“You need a multi-hour course to learn where the medical cannabis works within the body,” Corn said. “As a patient, would you want a doctor blindly recommending something without knowing how it’s going to interact with your other medications? What to expect from it? What not to expect?”

While it’s important for physicians to be educated about prescribing cannabis, patients need to be able to have honest conversations with their doctor about using it, said Vandrey.

“There is a lot of desire for information both from physicians and from patients,” he said. “I encourage an open dialogue when I talk to both patients and physicians.”

Further research needed

Even with education and training there’s still a lot of research to be done about the medical properties of marijuana. That research is often difficult to complete.

One reason for that is the federal Drug Enforcement Agency classifies marijuana as a Schedule I drug, the same level as heroin. This classification makes it more difficult for researchers to gain access to the drug and to gain approval for human subjects to participate in studies. The White House rejected a petition this past week to reclassify the drug in a less strict category, though federal authorities say they will start letting more facilities grow marijuana for the purpose of research. Currently, only the University of Mississippi can produce it, which advocates say limits study.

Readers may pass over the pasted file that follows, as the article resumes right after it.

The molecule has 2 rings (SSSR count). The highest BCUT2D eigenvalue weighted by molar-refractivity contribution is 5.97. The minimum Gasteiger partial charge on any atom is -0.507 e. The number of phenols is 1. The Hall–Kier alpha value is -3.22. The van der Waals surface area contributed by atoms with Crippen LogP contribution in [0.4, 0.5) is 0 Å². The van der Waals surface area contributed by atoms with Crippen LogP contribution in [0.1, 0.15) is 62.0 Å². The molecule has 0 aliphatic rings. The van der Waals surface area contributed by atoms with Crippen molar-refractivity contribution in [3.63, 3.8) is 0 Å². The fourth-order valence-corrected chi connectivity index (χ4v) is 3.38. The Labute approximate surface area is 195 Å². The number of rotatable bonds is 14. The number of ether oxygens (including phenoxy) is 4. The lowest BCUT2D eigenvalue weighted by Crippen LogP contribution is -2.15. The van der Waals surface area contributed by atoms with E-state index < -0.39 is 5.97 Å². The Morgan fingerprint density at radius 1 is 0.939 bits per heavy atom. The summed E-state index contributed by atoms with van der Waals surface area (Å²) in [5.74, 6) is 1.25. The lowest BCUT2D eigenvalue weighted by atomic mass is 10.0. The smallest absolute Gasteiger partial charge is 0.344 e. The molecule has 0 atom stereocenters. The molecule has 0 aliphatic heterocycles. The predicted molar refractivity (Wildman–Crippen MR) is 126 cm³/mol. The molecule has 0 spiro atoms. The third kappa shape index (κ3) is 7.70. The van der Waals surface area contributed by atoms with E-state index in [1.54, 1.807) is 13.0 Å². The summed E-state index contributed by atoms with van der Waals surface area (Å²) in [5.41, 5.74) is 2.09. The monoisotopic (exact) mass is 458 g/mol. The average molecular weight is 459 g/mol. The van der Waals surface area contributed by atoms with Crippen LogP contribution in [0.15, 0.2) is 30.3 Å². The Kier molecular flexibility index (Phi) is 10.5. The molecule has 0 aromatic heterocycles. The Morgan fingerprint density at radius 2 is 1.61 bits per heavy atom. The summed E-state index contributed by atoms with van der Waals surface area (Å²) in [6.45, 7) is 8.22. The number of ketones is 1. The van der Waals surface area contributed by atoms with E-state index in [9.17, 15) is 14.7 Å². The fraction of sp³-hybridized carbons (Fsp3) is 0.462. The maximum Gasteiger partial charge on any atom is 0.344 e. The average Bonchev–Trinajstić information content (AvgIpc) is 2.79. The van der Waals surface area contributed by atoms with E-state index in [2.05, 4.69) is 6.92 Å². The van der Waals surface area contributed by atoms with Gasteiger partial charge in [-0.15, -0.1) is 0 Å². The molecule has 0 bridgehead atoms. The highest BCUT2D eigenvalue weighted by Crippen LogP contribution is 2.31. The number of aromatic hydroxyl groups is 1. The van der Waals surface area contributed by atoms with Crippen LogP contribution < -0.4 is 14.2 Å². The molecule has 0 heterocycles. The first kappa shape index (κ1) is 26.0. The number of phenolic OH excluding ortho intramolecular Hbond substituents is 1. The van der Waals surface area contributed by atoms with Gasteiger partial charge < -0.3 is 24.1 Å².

From a medical standpoint, the lack of information is troubling, said Wanda Filer, president of the American Academy of Family Physicians and a practicing doctor in Pennsylvania.

“Typically, when we’re going to prescribe something, you’ve got data that shows safety and efficacy,” she said. With marijuana, the body of research doesn’t match what many doctors are used to for prescription drugs.

That said, physicians needs to work with the science they have and stay informed, said Vandrey.

“I think too often, everyone’s aware that we don’t have very good data or science on the medical use of marijuana…but it doesn’t mean we can’t talk about it and we can’t talk about what we do know,” he said, “The conversations that are had, need to be objective and appropriately weighing the risks and the benefits. There’s a tendency to treat cannabis as this special drug and this special thing. You want to treat cannabis as you would treat any other novel therapeutic.”

Kaiser Health News is a national health policy news service that is part of the nonpartisan Henry J. Kaiser Family Foundation.